With nine minutes remaining in the second quarter a player of unknown origin took the field for Seattle. This player looked indistinguishable from Rasheem Green. But he played nothing like the Seahawks’ young defensive end. Here is a look at the mysterious play and mysterious player in question.
Here he is in a four-point stance playing a wide-9 technique. It is an odd assignment for the Rasheem Green we know. His success will depend on quickness. Green ran a respectable 4.73 40. His success will depend on achieving separation through a skillful and varied set of pass rush moves. Green is a project player pressed into snaps by iffy depth greatly thinned by injuries. His success, and he will succeed, will display skill, power, tenacity and astute awareness. Who is this man?
98 fires off the snap.
He engages Panthers left tackle Dennis Daley squarely, not initially targeting the inside or outside shoulder. But where a typical Rasheem Green rush peters out around here, our unidentified impostor flashes a premium pass rush move.
98 forklifts Daley removing his block and rocking him back on his heels. His uses this small advantage to target Daley’s outside shoulder. Though receiving a shotgun snap, quarterback Kyle Allen has taken an additional seven-step drop. He’s very deep in the pocket. 98 intuits a wide rush will be most effective.
Shaquem Griffin has fallen attempting to loop back inside. Seattle’s pass rush is very nearly busted. Chris Manhertz (no. 82) is free to block any pass rusher who might get free. The Seahawks are effectively rushing three against six blockers.
98 uses his position to cut Daley in half, as they say, focusing his force on the left tackle’s outside shoulder and ripping through his block.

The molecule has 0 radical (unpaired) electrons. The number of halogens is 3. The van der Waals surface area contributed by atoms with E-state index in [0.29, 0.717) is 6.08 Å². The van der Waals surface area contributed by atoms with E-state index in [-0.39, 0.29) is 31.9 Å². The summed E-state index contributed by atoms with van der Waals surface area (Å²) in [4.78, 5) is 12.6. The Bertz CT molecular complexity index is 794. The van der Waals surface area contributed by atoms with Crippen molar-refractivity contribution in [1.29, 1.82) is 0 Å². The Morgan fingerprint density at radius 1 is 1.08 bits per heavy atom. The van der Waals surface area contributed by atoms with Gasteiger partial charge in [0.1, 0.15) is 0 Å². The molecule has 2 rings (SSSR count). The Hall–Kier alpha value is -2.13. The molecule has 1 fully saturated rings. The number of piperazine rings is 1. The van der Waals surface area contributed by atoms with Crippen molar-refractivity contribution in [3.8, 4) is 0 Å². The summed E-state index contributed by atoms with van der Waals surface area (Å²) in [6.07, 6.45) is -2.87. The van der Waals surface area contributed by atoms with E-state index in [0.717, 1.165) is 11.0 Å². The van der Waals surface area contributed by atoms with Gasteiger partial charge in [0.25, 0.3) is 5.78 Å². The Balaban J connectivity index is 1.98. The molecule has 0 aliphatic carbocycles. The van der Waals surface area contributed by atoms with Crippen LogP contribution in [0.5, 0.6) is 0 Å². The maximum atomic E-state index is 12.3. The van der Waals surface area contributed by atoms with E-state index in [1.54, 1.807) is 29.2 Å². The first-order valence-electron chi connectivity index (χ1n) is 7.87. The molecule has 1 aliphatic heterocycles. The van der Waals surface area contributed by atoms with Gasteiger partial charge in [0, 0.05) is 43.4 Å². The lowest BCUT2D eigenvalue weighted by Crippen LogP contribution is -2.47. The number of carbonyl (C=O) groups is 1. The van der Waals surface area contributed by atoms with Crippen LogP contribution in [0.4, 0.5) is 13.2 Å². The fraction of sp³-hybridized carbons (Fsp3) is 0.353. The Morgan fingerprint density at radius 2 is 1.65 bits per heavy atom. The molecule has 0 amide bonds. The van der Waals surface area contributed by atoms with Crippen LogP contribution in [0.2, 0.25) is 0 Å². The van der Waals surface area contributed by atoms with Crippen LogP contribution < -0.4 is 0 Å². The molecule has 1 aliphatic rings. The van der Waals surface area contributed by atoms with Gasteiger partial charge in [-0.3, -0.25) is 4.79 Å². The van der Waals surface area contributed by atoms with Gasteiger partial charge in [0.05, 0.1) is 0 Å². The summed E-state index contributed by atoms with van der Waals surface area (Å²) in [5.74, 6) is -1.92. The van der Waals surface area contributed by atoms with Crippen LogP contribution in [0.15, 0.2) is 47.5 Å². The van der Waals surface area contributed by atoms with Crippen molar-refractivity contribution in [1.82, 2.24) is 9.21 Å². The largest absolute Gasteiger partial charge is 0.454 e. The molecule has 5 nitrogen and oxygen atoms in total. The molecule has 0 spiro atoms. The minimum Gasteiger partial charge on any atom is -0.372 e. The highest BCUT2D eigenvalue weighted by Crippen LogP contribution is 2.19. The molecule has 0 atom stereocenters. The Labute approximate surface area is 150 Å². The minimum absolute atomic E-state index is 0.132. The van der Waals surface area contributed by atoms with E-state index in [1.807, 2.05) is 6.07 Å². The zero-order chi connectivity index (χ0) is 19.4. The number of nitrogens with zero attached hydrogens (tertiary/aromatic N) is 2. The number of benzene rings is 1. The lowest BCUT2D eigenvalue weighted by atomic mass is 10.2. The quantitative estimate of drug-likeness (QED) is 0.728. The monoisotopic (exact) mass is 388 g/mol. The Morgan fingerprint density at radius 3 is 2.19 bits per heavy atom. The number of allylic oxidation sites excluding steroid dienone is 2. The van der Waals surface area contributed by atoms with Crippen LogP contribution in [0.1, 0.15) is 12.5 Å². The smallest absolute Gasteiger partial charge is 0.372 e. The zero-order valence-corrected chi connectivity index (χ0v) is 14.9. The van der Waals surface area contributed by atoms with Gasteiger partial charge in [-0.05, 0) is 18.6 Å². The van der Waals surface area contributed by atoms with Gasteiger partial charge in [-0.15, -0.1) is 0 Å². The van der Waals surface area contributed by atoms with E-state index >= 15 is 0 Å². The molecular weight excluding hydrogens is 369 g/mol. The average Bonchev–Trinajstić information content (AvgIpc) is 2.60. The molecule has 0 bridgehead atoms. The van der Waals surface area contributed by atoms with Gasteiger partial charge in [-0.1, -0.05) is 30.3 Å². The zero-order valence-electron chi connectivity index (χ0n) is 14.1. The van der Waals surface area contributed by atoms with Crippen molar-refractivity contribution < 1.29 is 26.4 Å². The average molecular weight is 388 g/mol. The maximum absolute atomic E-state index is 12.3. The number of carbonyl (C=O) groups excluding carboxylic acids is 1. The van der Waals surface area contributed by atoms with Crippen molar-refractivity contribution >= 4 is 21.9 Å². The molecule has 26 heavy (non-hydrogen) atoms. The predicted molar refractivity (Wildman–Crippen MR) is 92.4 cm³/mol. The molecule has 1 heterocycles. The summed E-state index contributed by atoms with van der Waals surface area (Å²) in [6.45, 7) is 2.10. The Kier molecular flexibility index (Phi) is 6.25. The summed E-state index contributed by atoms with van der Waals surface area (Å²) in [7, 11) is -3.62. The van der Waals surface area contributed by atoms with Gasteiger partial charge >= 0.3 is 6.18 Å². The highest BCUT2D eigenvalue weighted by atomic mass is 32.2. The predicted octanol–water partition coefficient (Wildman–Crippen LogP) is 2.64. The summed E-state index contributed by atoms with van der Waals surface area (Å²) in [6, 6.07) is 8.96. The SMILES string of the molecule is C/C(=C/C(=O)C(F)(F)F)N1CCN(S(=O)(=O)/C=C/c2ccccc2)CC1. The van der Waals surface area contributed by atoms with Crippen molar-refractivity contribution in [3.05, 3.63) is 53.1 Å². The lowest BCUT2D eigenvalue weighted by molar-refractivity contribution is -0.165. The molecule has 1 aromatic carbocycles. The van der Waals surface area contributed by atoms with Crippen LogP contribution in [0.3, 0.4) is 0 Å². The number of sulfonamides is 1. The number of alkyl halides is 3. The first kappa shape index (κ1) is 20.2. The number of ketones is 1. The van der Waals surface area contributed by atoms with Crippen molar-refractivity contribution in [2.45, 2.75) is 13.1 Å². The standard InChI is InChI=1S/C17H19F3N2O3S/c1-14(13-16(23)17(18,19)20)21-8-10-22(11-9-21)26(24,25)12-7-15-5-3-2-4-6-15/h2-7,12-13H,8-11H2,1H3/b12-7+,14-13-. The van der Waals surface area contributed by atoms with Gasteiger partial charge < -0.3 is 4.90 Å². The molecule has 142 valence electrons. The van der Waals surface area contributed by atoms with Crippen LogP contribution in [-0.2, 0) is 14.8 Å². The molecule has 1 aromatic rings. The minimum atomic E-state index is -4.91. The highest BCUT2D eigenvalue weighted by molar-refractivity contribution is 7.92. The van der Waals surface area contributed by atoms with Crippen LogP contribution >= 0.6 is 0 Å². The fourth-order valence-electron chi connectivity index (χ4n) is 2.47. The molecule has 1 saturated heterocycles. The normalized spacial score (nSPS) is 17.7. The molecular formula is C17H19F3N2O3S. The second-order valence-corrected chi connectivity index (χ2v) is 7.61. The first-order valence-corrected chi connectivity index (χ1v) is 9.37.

Thrice held, surrounded, and with little but a handful of jersey to help him, 98 never relents.
He even swings around to make a play on the ball.
This sack forced a Carolina punt. The excellent edge rusher would not appear again in this game. We know almost nothing about where he came from or where he went. Our only clue is this image captured moments before the snap.
Though only visible for one frame, this “Green,” the one who approaches each snap with a plan, the one who wields a diverse repertoire of pass-rush moves, the one who is tireless in his pursuit, the one who shows excellent situational awareness, would seem to be arriving from a portal connecting the future to the present.
But is it our future, Green’s future, or just one unique instance of perfect development made possible through infinite permutations? I do not know.
Green is exceptionally young for a player in his second season. Among the top 20 all-time leaders in sacks, only Terrell Suggs played in the NFL at 21. Suggs joined a phenomenally talented defense that was nevertheless short of pass rushers and recorded 12 sacks in his rookie season. Among players who played at 22, all rookies except for Suggs, the all-time group averaged 9.5 sacks. It’s not uncommon for pass rushers to contribute early in their careers, and obviously Green is not on an all-time pace.
But, even among this all-time group, blooming a bit late is not that uncommon. Rickey Jackson, John Randle, Richard Dent, DeMarcus Ware, Jason Taylor and Kevin Greene did not play in the NFL until their age-23 season. That group averaged a little under five sacks in their first season. Chris Doleman and Reggie White did not play in the NFL until they were 24. Doleman only had 0.5 sacks in that season. White, who had tallied 23.5 sacks in the USFL, was pro-ready and had 13.
While it’s common for great pass rushers to be at least very good early in their careers, it’s not uncommon for a player to develop somewhat slowly. Doleman, Greene and Strahan did not reach double digit sacks until their respective age-26 seasons. There are many different paths to greatness and Green need not take any of them. We would all be quite happy if he were on the path to very goodness or even just pretty-dang goodness.
For now, he’s Seattle’s sack leader with four—ain’t that a miserable fact. He ranks second to Jadeveon Clowney in hurries, 16 to 10, but has only one quarterback knockdown. Though he has stayed healthy, Green has more than a hundred fewer snaps. And snap to snap, down to down, one could struggle to find justification for him receiving more. But, if only for one snap, a more skilled, more mature, hungrier 98 took the field, and that guy looked damn special. Whoever the hell he was.